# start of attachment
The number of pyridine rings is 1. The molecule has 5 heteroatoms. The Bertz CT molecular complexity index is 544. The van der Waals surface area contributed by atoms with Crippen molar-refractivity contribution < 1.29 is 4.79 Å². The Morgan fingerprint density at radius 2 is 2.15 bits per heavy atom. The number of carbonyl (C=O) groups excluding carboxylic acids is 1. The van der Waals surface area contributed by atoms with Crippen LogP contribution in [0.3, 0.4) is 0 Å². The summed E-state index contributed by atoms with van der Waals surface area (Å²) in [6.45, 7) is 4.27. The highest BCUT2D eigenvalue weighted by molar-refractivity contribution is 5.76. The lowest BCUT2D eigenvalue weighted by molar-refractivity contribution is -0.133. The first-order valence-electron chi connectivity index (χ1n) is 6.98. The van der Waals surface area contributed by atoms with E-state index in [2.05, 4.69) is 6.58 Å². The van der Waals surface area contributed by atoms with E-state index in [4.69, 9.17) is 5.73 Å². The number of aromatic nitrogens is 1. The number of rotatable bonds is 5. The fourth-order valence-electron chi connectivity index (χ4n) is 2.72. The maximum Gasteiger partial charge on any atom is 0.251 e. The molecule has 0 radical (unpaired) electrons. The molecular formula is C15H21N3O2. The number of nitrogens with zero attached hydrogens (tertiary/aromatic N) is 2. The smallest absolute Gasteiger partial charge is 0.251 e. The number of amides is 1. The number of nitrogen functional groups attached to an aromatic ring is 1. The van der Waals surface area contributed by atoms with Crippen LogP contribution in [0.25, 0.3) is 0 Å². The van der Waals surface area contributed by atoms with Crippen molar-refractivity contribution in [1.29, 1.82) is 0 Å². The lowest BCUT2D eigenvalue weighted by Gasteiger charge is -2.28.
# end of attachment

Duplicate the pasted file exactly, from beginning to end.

The number of pyridine rings is 1. The molecule has 5 heteroatoms. The Bertz CT molecular complexity index is 544. The van der Waals surface area contributed by atoms with Crippen molar-refractivity contribution < 1.29 is 4.79 Å². The Morgan fingerprint density at radius 2 is 2.15 bits per heavy atom. The number of carbonyl (C=O) groups excluding carboxylic acids is 1. The van der Waals surface area contributed by atoms with Crippen LogP contribution in [0.3, 0.4) is 0 Å². The summed E-state index contributed by atoms with van der Waals surface area (Å²) in [6.45, 7) is 4.27. The highest BCUT2D eigenvalue weighted by molar-refractivity contribution is 5.76. The lowest BCUT2D eigenvalue weighted by molar-refractivity contribution is -0.133. The first-order valence-electron chi connectivity index (χ1n) is 6.98. The van der Waals surface area contributed by atoms with E-state index in [2.05, 4.69) is 6.58 Å². The van der Waals surface area contributed by atoms with E-state index in [4.69, 9.17) is 5.73 Å². The number of aromatic nitrogens is 1. The number of rotatable bonds is 5. The fourth-order valence-electron chi connectivity index (χ4n) is 2.72. The maximum Gasteiger partial charge on any atom is 0.251 e. The molecule has 0 radical (unpaired) electrons. The molecular formula is C15H21N3O2. The number of nitrogens with zero attached hydrogens (tertiary/aromatic N) is 2. The smallest absolute Gasteiger partial charge is 0.251 e. The number of amides is 1. The number of nitrogen functional groups attached to an aromatic ring is 1. The van der Waals surface area contributed by atoms with Crippen LogP contribution in [0.25, 0.3) is 0 Å². The van der Waals surface area contributed by atoms with Crippen molar-refractivity contribution in [1.29, 1.82) is 0 Å². The lowest BCUT2D eigenvalue weighted by Gasteiger charge is -2.28.